Distributional modelling in forestry and remote sensing
- Publisher: University of Greenwich,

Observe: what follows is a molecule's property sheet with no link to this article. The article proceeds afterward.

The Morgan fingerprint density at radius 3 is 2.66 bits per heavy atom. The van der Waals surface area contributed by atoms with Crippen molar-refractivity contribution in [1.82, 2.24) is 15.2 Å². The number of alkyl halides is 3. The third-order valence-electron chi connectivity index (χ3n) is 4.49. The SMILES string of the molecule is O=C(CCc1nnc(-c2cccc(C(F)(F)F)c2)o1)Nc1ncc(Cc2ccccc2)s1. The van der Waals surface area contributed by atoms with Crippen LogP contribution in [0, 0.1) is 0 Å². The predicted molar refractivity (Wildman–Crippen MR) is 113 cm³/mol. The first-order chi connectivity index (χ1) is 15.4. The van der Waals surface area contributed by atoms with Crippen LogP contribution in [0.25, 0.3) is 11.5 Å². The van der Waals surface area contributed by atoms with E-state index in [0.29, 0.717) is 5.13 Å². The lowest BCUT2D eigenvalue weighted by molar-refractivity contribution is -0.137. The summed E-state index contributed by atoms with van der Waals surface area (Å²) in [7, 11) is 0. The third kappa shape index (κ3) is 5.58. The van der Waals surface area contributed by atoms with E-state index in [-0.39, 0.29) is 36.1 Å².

The use of distributional models in forestry is investigated, in terms of their capability of modelling distributions of forest mensurational attributes, for modelling and inventory purposes. Emphasis is put on: (i) the univariate and bivariate modelling of tree diameters and heights for stand-level modelling work, and (ii) heuristic methods for use and analysis of distributions which occur in multi-temporal EO imagery, (for the inventory-related tasks of land-use mapping, change detection and growth modelling).\ud \ud In univariate distribution modelling, a new parameterization of the widely-used Johnson’s SB distribution is given, and new Logit-Logistic, generalised Weibull and the Burr system (XII, III, IV) models are introduced into forest modelling. The Logit-Logistic distribution is found to be the best among those compared. The use of regression-based methods of parameter estimation is also investigated.\ud \ud In the domain of bivariate distribution modelling of tree diameters and heights the Plackett method (a particular form of copula) is used to construct Plackett-based bivariate Beta, SB and Logit-Logistic distributions, (the latter two are new), which are compared with each other and the SBB distribution. Other copula functions, including the normal copula, are further employed (for the first time in forest modelling) to construct bivariate distributional models. With the normal copula, the superiority of the Logit-Logistic in the univariate domain is extended into the bivariate domain.\ud \ud To use multi-temporal EO imagery, two pre-processing procedures are necessary: image to image co-registration, and radiometric correction. A spectral correlation-based pixel-matching method is developed to “refine” manually selected control points to achieve very accurate image co-registration. A robust non-parametric method of spectral-distribution standardization is used for relative radiometric correction between images. Finally, possibilities for further research are discussed.